A New Addition for Winton’s Australian Ages of Dinosaurs Museum
The township of Winton may be small – but this outback town in Queensland is home to huge amounts of Australian history. Now, Winton has a new tourist attraction, with a recent addition to the Australian Age of Dinosaurs museum.
The Australian Age of Dinosaurs’ Dynamic Destination Project was officially opened on Saturday.
The project includes the March of the Titanosaurs exhibition housing Australia’s best-preserved sauropod tracksite, the Gondwana Stars Observatory and two life-sized bronze sauropods at the exhibition entrance.
Both buildings have been designed by COX in collaboration with Cultivar.
These projects, and this community, are close to our heart. Our involvement with the Winton community dates back over a decade, starting with the Australian Age of Dinosaurs Museum and gaining momentum with the re-envisioned Waltzing Matilda Centre.
Australian Age of Dinosaurs’ Dynamic Destination Project includes two new, enormous replica sauropods, joining 39 life-sized and lifelike dinosaur sculptures and seven bronze pterosaurs winged reptiles already at the Dinosaur Canyon area of the museum.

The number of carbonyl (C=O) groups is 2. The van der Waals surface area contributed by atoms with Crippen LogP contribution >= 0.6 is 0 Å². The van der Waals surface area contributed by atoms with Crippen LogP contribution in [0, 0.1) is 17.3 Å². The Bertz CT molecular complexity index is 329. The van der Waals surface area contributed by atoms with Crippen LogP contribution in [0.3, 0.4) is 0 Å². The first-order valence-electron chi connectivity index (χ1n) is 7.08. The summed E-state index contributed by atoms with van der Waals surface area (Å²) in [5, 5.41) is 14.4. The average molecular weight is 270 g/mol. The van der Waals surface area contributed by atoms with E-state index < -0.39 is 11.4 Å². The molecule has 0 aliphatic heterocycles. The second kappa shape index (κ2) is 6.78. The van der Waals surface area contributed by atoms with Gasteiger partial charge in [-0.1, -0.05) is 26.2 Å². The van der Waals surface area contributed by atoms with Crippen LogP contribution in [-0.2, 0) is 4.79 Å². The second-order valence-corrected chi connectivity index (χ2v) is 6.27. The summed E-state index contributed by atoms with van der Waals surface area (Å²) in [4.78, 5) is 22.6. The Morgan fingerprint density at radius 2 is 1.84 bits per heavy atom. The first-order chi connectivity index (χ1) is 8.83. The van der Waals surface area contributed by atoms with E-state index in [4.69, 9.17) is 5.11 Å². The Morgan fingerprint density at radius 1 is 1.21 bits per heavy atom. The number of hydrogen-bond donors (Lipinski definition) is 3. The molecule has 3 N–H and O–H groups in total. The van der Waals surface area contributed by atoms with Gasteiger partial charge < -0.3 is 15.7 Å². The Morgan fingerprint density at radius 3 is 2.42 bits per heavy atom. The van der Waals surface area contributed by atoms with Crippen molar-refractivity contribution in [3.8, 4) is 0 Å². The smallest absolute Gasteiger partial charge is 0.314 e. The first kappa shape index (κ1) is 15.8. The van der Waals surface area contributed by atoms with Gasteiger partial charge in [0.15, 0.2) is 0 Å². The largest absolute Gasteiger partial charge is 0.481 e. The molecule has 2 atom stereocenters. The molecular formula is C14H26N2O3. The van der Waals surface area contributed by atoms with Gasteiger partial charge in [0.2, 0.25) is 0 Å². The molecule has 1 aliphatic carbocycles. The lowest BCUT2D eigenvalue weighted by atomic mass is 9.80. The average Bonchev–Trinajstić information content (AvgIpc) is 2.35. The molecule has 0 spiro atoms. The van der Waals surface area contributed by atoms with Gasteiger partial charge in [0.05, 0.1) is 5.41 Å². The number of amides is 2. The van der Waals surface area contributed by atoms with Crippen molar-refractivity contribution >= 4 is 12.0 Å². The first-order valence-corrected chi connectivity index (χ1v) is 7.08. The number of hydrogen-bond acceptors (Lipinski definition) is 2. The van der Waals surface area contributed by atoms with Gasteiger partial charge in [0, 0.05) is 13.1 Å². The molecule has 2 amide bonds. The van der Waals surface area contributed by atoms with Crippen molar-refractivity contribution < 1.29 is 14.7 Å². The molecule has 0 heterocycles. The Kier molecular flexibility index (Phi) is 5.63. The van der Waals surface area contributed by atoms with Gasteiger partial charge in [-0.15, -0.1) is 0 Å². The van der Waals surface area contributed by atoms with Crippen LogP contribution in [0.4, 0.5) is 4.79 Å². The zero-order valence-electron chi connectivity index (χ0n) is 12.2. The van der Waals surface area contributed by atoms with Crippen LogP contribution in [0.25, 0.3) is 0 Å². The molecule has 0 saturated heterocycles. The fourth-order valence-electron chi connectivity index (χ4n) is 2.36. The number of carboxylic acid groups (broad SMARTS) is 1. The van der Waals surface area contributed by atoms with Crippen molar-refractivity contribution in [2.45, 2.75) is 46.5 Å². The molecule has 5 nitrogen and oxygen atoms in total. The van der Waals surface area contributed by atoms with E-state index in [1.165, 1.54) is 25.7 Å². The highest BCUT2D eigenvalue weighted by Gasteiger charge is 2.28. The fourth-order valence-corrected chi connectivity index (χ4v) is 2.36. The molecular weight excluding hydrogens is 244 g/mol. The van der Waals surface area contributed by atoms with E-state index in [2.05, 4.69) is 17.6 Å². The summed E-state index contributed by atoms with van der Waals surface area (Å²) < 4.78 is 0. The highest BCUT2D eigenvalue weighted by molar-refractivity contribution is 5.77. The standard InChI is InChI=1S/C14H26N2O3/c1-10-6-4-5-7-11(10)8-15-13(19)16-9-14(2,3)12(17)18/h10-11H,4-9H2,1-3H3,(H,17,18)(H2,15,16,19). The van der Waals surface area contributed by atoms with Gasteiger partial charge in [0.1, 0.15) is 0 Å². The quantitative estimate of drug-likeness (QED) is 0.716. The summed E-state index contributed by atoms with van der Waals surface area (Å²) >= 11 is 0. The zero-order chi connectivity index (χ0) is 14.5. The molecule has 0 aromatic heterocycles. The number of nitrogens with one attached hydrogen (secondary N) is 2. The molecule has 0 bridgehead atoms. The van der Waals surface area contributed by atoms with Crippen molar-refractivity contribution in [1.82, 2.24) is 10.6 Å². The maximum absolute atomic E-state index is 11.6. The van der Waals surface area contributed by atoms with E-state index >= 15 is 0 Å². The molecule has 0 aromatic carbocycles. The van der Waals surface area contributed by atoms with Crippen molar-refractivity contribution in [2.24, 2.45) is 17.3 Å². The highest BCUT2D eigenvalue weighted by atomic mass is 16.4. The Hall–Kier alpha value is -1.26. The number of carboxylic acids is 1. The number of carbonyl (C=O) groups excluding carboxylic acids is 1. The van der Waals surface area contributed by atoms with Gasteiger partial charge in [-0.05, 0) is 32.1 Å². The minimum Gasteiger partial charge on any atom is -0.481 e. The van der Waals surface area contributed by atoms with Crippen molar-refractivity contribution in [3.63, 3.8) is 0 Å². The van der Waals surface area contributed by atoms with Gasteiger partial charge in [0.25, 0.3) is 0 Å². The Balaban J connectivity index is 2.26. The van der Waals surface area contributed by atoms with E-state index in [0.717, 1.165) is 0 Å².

There are high-powered telescopes and new seating for Australia’s first International Dark Sky Sanctuary – the Gondwana Stars open-topped observatory – which is one the best places in the country to witness the wonders of the outback night sky.
Visitors can now also walk with dinosaurs in air-conditioned comfort with the project delivering a new building protecting a fascinating dinosaur track of sauropods, ornithopods and small theropods.
Australian Age of Dinosaurs Museum founder David Elliott said the Dynamic Destination Project included the giant-meteorite-shaped Gondwana Stars Observatory, March of the Titanosaurs exhibit (a 900 square metre building over Australia’s best-preserved sauropod dinosaur trackway) and the up to four-metre-high dinosaur sculptures.
“The life-size bronze sauropods walking along the edge of the cliff at Dinosaur Canyon will create the most excitement – these animals are huge and very realistic,” Mr Elliott said.
David Elliot, Executive Chairman of Australian Age of Dinosaurs Museum
Tourism in the Outback is going to need all the help it can get to recover from the impacts of COVID-19, and it is so inspiring to see the magnificent new attractions of the Dynamic Destination coming together.
“It is these kinds of things that will make a difference later. Thank you to the Queensland Government for enabling this project.”